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Love is all you need: The Island @cervantesthtr

A drama set on the seventh floor of a non-descript hospital waiting room may not be everyone's idea of a great night at the theatre. But love and all other forms of the human condition are dissected in Juan Carlos Rubio's The Island. Translated by Tim Gutteridge, it feels like everything is up for grabs. What is love? Is it a bond between two women with a fifteen-year age gap? Is it the love between a mother and her son with a severe unknown disability? A wonderful life full of health and happiness is not always an option on the menu, and the choices may become a bit less palatable. Throughout a series of sometimes banal conversations, what comes out is a story of two women with lives that are separate and together. And while the piece becomes darker on one level as it progresses, it never ceases to fascinate and draw further insights into the couples. It's currently playing at the Cervantes Theatre .  A couple waits in a hospital waiting room for the outcome of an accident

Swatting: The Flies @BunkerTheatreUK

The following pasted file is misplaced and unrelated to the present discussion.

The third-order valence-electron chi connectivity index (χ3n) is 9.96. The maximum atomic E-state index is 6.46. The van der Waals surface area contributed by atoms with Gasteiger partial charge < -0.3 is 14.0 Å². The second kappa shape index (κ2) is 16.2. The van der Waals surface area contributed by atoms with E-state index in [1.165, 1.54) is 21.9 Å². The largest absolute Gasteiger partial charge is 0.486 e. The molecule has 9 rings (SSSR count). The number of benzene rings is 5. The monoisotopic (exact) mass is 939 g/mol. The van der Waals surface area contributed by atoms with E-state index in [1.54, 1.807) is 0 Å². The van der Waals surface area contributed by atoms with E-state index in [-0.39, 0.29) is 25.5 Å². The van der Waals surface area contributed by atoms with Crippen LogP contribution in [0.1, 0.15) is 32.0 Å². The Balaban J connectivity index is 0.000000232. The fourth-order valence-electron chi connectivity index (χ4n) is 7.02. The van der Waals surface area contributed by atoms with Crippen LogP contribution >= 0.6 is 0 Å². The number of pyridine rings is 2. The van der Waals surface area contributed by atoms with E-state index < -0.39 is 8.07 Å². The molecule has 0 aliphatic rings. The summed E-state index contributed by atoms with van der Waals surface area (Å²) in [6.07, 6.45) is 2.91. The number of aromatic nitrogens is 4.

The Flies at The Bunker theatre is a chance for production company Exchange Theatre - which specialises in translating plays for English audiences - to return to the piece that put them on the map. With live music, video and eye-catching design, it’s an ambitious piece. But it seemed to miss any sense of drama. And it’s star actor Meena Rayann was off too.

Jean Paul Satre’s take on the Oresteia and the Electra myth, was written during the Nazi occupation of France. Fast forward seventy years, it's tempting to equate today’s new nationalists with yesterdays fascists. But it's a lazy comparison given the grand themes under exploration here. It feels more like an apparent dig at Nazi occupation, organised religion or group think over fake news, immigrant bashing and economic hardship.

It opens where two travellers approach Argos, a town where everyone is in mourning. One is Orestes in disguise. The city has become a dark place cursed with flies as punishment from the Gods since the murder of their king, Agamemnon. But Orestes is about to change that with the help of his sister, Electra.

The production uses video, live music and various theatrical tricks. But it feels heavy-handed in its execution. Flags from the city look like a reality television logo. Shouting and great expressions are the default position. When the flies arrive it’s more a cue for cast hysteria. Which seems unintentionally funny. Nothing is particularly subtle here.

It’s too bad as it's great that there are companies out there dedicated to translating plays into English, allowing London audiences to see works from around the world. Perhaps this one is of a time and place that has passed.

Directed by David Furlong, The Flies (or Les Mouches) by Jean-Paul Sartre is at The Bunker Theatre until 6 July. Check the website for dates when it's playing in English and French.


Photos by Camille Dufrenoy

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